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  5. "Ele trabalha devagar."

"Ele trabalha devagar."

Translation:He works slowly.

January 5, 2014

10 Comments


https://www.duolingo.com/profile/DeanG6

They must be talking about my progress working through this Portuguese tree.


https://www.duolingo.com/profile/saschambaer

This word always confuses me. Devagar seems to be a verb in the infinitive. I guess it's just portuguese being portuguese, eh?


https://www.duolingo.com/profile/YouEssican

Nao é? I think it looks very "verby" too! For that reason I`m happy to see a good written example of it used in real world speach.


https://www.duolingo.com/profile/OrchidBlack

You can't say, "he slowly works"?


https://www.duolingo.com/profile/Davu

Adverb placement is not set in stone I suppose, but "He works slowly" really is the best way to say this. Here's some general advice: http://grammarist.com/grammar/adverbs/ (the relevant rule here is: "An adverb modifying an intransitive verb should immediately follow its verb").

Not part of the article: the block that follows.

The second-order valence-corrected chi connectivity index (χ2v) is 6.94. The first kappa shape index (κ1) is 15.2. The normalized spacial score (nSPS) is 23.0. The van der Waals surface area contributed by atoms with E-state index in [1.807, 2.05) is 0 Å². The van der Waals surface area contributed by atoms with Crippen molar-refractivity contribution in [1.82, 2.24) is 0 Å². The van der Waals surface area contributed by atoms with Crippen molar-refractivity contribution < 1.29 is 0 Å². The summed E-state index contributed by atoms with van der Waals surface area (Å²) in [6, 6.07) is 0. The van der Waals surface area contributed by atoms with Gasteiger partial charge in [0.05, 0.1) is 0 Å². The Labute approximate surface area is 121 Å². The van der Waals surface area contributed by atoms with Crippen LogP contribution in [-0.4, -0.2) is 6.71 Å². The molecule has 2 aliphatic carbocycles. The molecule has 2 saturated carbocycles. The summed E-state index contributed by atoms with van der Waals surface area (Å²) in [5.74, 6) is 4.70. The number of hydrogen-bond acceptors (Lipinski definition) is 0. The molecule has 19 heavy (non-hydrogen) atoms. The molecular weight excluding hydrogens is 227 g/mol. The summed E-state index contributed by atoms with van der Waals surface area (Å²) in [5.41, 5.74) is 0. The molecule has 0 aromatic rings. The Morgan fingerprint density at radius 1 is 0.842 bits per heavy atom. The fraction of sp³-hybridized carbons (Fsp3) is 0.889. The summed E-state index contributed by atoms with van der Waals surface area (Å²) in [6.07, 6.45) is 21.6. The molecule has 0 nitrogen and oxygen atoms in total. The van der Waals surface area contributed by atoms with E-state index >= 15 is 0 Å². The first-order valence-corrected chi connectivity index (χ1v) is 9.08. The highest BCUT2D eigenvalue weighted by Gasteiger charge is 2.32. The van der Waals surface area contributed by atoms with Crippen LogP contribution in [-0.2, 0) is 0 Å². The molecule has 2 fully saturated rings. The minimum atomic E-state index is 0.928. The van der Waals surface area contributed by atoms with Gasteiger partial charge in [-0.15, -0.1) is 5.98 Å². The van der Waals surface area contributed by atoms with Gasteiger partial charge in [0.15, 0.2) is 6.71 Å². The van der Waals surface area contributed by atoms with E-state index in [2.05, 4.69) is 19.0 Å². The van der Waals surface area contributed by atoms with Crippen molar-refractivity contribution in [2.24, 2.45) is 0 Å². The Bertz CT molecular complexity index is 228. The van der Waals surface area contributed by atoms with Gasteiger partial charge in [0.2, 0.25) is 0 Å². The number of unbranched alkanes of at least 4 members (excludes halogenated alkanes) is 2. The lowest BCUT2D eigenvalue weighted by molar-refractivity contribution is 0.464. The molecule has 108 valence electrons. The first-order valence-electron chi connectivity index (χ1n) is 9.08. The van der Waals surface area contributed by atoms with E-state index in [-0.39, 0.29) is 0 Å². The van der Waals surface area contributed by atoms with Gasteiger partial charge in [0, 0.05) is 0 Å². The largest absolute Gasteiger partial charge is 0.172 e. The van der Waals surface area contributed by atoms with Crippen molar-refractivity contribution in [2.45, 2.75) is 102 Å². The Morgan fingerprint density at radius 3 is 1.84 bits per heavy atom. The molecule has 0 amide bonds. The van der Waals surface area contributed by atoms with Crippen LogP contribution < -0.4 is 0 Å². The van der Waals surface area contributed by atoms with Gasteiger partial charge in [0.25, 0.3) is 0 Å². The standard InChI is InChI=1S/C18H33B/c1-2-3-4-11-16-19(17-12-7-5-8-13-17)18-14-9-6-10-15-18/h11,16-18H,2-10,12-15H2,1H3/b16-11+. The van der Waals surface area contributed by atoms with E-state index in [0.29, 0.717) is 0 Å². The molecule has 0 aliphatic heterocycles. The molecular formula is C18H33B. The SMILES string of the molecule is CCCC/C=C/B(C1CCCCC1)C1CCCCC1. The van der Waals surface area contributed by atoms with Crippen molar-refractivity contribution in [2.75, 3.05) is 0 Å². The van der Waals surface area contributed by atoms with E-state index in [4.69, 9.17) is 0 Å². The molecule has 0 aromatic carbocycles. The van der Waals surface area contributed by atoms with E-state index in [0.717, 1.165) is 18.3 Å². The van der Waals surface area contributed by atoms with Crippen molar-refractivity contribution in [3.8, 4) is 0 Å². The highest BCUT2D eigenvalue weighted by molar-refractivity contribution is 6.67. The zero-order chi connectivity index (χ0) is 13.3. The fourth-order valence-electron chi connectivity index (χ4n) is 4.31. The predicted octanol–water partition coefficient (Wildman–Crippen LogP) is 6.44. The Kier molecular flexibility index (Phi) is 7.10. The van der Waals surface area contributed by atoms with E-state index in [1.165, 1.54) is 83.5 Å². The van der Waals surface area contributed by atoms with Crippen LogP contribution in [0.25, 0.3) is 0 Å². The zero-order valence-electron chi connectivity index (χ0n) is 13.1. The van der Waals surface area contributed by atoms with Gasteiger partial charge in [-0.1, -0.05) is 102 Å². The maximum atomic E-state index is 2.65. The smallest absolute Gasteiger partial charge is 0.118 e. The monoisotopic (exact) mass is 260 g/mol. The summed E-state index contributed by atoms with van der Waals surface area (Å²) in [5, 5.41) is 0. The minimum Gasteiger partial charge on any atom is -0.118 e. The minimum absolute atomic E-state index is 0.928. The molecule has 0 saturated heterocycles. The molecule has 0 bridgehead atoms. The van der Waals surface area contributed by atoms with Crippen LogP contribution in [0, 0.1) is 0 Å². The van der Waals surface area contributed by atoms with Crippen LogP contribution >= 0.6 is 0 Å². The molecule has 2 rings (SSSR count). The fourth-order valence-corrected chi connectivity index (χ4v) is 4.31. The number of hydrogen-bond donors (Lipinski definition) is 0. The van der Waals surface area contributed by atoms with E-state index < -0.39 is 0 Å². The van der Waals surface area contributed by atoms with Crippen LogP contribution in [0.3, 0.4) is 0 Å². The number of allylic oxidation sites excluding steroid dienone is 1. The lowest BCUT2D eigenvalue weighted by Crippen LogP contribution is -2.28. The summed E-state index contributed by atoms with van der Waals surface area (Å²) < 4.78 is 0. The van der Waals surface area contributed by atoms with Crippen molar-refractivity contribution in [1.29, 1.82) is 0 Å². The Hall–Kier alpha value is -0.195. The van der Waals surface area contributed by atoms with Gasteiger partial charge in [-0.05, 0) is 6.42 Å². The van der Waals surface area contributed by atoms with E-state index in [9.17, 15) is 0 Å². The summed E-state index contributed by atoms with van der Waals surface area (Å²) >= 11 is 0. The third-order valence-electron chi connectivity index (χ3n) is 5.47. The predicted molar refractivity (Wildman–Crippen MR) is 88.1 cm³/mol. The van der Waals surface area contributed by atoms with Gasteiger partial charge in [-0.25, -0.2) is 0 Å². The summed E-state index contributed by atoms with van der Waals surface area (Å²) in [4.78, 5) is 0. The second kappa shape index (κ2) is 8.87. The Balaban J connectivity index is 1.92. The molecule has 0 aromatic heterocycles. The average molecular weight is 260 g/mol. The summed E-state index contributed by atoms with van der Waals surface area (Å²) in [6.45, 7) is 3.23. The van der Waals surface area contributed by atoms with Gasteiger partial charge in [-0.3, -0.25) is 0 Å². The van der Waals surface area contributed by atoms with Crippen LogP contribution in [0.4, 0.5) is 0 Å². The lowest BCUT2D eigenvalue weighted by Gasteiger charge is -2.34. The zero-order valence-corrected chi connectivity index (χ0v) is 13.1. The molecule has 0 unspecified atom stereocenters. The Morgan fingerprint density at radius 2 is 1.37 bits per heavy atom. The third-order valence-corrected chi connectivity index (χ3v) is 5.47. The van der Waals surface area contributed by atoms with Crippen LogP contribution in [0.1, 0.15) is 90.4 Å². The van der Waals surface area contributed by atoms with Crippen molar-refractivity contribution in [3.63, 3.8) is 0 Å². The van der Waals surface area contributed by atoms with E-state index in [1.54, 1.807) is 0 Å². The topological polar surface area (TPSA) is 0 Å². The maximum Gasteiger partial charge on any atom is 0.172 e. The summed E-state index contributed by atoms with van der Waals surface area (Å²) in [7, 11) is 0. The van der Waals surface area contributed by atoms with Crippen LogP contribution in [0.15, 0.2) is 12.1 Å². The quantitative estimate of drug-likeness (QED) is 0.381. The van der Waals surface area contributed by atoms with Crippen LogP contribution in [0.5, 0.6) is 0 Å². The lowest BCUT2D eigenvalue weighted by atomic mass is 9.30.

https://www.duolingo.com/profile/Dannymk0

Why is 'he works slow' incorrect?


https://www.duolingo.com/profile/Davu

The use of "slow" as an adverb is endorsed in US English (British English is a bit more sniffy about it) and the usage note here: http://www.merriam-webster.com/dictionary/slow implies your sentence should have been accepted.


https://www.duolingo.com/profile/Tony292327

I thought devagar was pronounced "djee vah gahr" just like other Portuguese words containing de. I've heard a language course pronounce it with the "G" to. Any Brazilians to confirm?


https://www.duolingo.com/profile/Hector290697

Your guess is as good as mine. It might be a thing depending on which region (or state) of Brazil the speakers are from. I've heard some visitors say "sete" without emphasizing the "t" while others emphasize the letter "s" as an "shh" sound.

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